“No.” My mother dropped the sponge. Water splashed around her arms. “They all went inside and left Sue and Carol behind.”
“Say what now?”
“I’m saying everyone went inside. And didn’t care one bit about Sue.”
I thought about this. I vaguely remembered taking the kids inside, because Mike wanted to change into dry clothes. Or maybe they were hot. It was late August after all. And everything in my tiny backyard was concrete or stone, which reflected the sun. The former owners hated grass or something. Perhaps we were going to open presents. Hell, if I knew. My mother went on, saying she sat outside with Sue and Carol until they decided to leave.
I looked at the dish in my hands. It should’ve shone for as long as I’d been drying it. Yet it still remained that faded blue color. I set it aside.
“But wait,” I said. “Where was I?”
“Inside I suppose.” Mom looked at the sink, not at me.
“I would’ve carried her into the house,” I said. Sue weighed nothing, and I had done it before. The last time she came over, I carried her in and put her in my armchair. She could sit fine there, I told Mom. “So, I don’t understand. Why didn’t I go get her? And Sue never said anything to me. That’s not like her.” Sue made sure everyone knew when she felt slighted and why. Her speech didn’t stop her, or maybe she made the effort because of it. She wanted everyone to know how she felt, no matter the outcome.
“Why didn’t James go get her, is the question?” Mom answered. “Probably you were busy and-”
I threw down the bowl I was drying. Mom gasped, and at first, I thought I had cracked it. But it was fine. Well, at least something in this house was. “Jesus, Mom, who cares?”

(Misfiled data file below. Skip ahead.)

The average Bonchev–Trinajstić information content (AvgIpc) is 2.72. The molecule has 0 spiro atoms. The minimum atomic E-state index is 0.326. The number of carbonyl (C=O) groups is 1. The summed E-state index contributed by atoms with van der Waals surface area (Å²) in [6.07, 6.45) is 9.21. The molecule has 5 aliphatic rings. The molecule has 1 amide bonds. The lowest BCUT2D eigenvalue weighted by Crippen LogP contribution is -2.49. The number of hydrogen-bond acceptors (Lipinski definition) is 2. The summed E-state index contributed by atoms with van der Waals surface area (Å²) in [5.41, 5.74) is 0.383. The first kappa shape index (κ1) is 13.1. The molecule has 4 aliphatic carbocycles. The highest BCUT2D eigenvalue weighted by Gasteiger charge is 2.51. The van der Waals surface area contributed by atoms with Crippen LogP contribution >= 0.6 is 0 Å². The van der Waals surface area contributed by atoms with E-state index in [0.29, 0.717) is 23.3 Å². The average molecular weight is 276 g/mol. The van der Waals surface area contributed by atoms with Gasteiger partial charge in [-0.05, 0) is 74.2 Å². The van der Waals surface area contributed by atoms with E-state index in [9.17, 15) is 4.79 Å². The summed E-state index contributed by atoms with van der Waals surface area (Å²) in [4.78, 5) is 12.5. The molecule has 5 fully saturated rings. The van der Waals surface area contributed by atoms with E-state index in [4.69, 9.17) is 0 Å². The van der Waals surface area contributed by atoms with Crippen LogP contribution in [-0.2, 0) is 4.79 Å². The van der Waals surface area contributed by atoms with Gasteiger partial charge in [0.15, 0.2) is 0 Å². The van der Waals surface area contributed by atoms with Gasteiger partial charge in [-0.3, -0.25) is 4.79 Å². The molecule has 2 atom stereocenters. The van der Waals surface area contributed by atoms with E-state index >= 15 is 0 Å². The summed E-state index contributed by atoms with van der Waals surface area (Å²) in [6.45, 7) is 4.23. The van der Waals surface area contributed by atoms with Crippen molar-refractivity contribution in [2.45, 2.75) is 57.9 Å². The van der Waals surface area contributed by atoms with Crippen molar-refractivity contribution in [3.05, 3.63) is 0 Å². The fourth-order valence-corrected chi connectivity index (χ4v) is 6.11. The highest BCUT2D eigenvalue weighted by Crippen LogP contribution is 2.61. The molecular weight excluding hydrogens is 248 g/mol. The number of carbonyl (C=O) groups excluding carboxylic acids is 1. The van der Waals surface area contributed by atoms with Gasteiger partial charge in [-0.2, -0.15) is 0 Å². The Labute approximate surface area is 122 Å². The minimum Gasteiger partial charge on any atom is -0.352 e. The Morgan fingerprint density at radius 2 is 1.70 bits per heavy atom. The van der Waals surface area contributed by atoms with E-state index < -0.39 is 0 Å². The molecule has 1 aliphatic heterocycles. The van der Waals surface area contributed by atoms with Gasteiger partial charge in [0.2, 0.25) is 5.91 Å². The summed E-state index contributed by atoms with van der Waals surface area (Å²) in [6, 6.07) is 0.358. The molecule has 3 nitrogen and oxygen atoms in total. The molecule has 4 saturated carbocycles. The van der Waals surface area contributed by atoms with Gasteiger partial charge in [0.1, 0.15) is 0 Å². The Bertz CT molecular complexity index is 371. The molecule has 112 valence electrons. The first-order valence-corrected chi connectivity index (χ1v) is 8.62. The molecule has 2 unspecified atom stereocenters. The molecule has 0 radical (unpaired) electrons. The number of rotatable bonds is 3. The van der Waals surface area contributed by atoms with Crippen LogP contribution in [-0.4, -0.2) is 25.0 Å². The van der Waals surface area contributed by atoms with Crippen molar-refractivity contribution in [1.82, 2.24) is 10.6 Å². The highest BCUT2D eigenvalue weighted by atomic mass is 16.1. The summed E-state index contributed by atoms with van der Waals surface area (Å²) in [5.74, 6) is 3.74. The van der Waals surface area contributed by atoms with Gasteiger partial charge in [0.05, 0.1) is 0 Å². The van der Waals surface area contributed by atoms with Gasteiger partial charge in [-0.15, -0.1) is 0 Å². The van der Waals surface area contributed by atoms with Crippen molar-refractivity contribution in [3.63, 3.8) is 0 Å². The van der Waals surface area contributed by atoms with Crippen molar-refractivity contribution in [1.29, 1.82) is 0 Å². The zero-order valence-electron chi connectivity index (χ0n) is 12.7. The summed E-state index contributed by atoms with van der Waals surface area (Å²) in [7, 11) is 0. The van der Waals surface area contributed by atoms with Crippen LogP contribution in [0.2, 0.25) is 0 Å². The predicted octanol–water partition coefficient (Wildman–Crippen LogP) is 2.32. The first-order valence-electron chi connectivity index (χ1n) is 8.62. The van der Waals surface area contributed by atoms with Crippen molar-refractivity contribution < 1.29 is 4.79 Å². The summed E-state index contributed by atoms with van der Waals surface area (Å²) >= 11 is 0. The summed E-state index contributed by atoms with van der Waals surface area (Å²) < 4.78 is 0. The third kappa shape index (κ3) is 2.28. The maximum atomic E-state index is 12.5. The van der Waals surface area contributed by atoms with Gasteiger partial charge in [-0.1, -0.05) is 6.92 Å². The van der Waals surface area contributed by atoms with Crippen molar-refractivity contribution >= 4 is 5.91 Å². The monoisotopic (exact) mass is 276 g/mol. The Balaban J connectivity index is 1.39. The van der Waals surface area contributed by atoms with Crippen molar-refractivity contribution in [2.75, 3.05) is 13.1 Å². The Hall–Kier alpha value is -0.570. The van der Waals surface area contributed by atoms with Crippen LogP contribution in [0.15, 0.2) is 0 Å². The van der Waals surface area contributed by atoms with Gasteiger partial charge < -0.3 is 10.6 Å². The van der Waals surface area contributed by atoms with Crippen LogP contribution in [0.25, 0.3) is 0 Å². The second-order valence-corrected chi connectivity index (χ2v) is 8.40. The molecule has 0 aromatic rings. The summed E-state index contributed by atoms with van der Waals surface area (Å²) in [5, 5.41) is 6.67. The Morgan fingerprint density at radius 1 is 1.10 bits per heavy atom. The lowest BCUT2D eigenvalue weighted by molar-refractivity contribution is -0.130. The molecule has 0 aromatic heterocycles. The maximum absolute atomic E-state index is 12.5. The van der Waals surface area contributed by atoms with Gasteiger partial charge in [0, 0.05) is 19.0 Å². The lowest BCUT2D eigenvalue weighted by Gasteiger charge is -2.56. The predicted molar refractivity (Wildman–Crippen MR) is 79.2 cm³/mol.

“I do,” she answered. “No one should’ve left Sue outside like-”
“Yeah, but I don’t give a shit what James did or didn’t do! He’s dead. So are his parents. What I care about is what I did. If I really left her-”
Mom glared at me. “Don’t make excuses for that man.”
“I’m not!” I glared right back at her. “And I don’t think you’re remembering it right.”
When I’m stressed, I grind my teeth. In this case, I might break my damned denture. Thank you, Dad, for passing along your deposition for gum disease. “Mom. Carol would’ve come to the door and said something. Sue would’ve made her. I think...” I racked my remaining brain cells. “I think Sue said they were leaving because her mom didn’t feel good. She had that heart condition. Remember how swollen her ankles always were? So, I said goodbye and went inside. You probably didn't hear me.”
“No. Most likely they didn't feel welcome, so they made up an excuse.”
But Sue had played with me, I thought. And why would I just leave someone I loved outside? Did I really do that? James could’ve watched the kids or their grandma could have. Could I possibly be that thoughtless? “And while we’re on the subject, you need to quit,” I said.
Quit bringing up this shit that’s best forgotten, I thought. Quit reminding me of every goddamned thing that went wrong in a house I hated in a town that could be swallowed up by the rising seas for all I give a crap. Yes, you think James did you wrong. But please stop dragging me back there. If you're angry with me too, just say so.
Except I don't think my mother would. Or maybe it's buried too deep.
“Quit focusing on everything bad that James and his family did.” I squeezed the towel in both hands, but it wouldn’t tear. “I was trying to remember fun things that happened.” And you took that away. “Also,” I stared at the stupid back-splash. “It’s okay for the kids to miss their father. They know his shortcomings without me pointing them out. If they don’t know, they will learn eventually.”
“I guess so,” Mom said. She pushed her dark hair out of her eyes. “But I don’t understand it all the same. James didn't treat your friends well."